Sara Ivanhoe

Sara Ivanhoe

As a yoga teacher, Sara Ivanhoe is less concerned with a perfect handstand and much more interested in guiding you toward a place of self-acceptance and love. Find out what can happen when your goal is love.

What is unique about your teaching style?

I have done five full teacher trainings and am committed to not having a style. The biggest influence on my teaching has been Erich Schiffmann. Instead of giving a direction to a class, Erich skillfully asks just the right question of the group, which leads students to find the answers for themselves. For instance, instead of directing "lift the sternum, drop the shoulders," Erich would ask the group, "Where in the body can you relax without collapsing?" Watching the students play around and find the pose is teaching the students how to fish, rather than handing them one. I will never compare to the brilliance of Erich, but if someone said that my style resembled his, I would be honored.

My main practice is Bhakti, the yoga of unconditional love. I was raised in an overachieving culture and grew up as a competitive swimmer, so having love be the goal is confusing and beautiful. It is not always easy, but anything we practice gets easier – and this is something that is worth getting good at.


What do you hope your students take away from your classes?

I hope that students feel unconditional love and an acceptance of where they are right now. Somehow we yogis in the west have turned our asana practice into another to accomplish list, which can lead to the cycle of attachment/aversion – I am happy when I can do a pose, I am mad at myself when I can't. The goal of yoga isn't to get on your mat every day or to perfect a pose.

I don't say to students, "If you stay at this consistently your hips will eventually open," or, "If you keep at it, one day you will be able to do a handstand in the middle of the room." Really – who cares? The biggest challenge is to love our practice as it is right now. What if the worst was true and our hips never opened? What if we never perfect a handstand? We are still radiant, extraordinary beings. When we practice unconditional love of ourselves, we are more pleasant to be around and it encourages others to accept themselves as they are.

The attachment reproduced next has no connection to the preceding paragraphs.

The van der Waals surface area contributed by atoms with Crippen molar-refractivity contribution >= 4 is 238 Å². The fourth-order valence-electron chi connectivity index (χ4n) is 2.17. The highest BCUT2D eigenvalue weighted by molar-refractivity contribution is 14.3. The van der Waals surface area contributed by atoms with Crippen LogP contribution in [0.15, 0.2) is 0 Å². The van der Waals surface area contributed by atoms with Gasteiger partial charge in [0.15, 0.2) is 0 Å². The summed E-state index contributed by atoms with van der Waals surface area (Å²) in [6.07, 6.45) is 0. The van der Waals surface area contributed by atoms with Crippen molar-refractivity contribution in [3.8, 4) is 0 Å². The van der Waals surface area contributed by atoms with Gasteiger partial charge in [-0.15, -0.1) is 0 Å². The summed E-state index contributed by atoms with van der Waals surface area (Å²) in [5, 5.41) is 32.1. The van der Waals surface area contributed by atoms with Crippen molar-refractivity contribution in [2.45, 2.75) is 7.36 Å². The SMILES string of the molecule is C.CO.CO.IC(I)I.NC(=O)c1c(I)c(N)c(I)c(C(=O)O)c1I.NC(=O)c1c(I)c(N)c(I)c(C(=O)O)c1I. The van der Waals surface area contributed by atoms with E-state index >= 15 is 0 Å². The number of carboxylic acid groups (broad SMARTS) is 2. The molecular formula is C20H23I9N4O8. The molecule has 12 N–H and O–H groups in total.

Where do you tell others to seek inspiration?

My favorite class that I teach is a Sunday night Yin Yang practice almost always accompanied by live music. We use the Sunday night practice to plant a seed for the week to come. Inspiration can come from anywhere, but I encourage students to develop a relationship with their inner guidance. So, every Sunday night towards the end of class as we are getting quiet, we take time to sit with the questions, "Is there anything I need to know?" "Is there something I should be aware of for the week to come?" Beginning the week with a question, telling the universe that we are open to guidance, open to inspiration somehow wakes people up. Students have been receiving some wild guidance. It has been a fun adventure to embark on.


The Funny Thing is you're alot like me

Hi Sara, I bought the Candlelight Yoga in 20 05. I thought to offer this good DVD to my students . But after I got hurt teaching, I starting using it to get rid of neck pain. It does that you know. And the Love

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